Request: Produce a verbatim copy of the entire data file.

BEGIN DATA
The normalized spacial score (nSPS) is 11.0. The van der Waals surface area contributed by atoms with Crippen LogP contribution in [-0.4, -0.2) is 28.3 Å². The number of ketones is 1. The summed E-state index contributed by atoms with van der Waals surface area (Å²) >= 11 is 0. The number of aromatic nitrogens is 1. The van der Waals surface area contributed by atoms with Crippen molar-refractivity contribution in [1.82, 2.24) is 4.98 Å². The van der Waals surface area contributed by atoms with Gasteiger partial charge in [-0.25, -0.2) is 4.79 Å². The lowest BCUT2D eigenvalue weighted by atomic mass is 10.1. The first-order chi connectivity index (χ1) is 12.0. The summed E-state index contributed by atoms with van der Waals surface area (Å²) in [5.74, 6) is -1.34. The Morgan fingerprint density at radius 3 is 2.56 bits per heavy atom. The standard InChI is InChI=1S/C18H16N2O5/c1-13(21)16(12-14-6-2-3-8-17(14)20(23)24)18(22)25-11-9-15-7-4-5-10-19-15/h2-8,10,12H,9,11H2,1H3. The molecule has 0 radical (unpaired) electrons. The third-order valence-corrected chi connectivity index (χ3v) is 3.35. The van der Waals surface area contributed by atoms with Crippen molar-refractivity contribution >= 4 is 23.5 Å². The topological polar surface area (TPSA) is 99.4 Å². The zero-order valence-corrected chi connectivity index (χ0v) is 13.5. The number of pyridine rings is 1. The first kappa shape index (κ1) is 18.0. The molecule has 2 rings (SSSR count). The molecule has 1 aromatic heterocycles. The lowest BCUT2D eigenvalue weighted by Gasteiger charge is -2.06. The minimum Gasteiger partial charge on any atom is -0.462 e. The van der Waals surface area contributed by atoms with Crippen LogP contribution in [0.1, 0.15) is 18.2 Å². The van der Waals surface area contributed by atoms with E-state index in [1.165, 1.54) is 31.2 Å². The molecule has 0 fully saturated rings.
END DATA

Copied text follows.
The normalized spacial score (nSPS) is 11.0. The van der Waals surface area contributed by atoms with Crippen LogP contribution in [-0.4, -0.2) is 28.3 Å². The number of ketones is 1. The summed E-state index contributed by atoms with van der Waals surface area (Å²) >= 11 is 0. The number of aromatic nitrogens is 1. The van der Waals surface area contributed by atoms with Crippen molar-refractivity contribution in [1.82, 2.24) is 4.98 Å². The van der Waals surface area contributed by atoms with Gasteiger partial charge in [-0.25, -0.2) is 4.79 Å². The lowest BCUT2D eigenvalue weighted by atomic mass is 10.1. The first-order chi connectivity index (χ1) is 12.0. The summed E-state index contributed by atoms with van der Waals surface area (Å²) in [5.74, 6) is -1.34. The Morgan fingerprint density at radius 3 is 2.56 bits per heavy atom. The standard InChI is InChI=1S/C18H16N2O5/c1-13(21)16(12-14-6-2-3-8-17(14)20(23)24)18(22)25-11-9-15-7-4-5-10-19-15/h2-8,10,12H,9,11H2,1H3. The molecule has 0 radical (unpaired) electrons. The third-order valence-corrected chi connectivity index (χ3v) is 3.35. The van der Waals surface area contributed by atoms with Crippen molar-refractivity contribution >= 4 is 23.5 Å². The topological polar surface area (TPSA) is 99.4 Å². The zero-order valence-corrected chi connectivity index (χ0v) is 13.5. The number of pyridine rings is 1. The first kappa shape index (κ1) is 18.0. The molecule has 2 rings (SSSR count). The molecule has 1 aromatic heterocycles. The lowest BCUT2D eigenvalue weighted by Gasteiger charge is -2.06. The minimum Gasteiger partial charge on any atom is -0.462 e. The van der Waals surface area contributed by atoms with Crippen LogP contribution in [0.1, 0.15) is 18.2 Å². The van der Waals surface area contributed by atoms with E-state index in [1.165, 1.54) is 31.2 Å². The molecule has 0 fully saturated rings.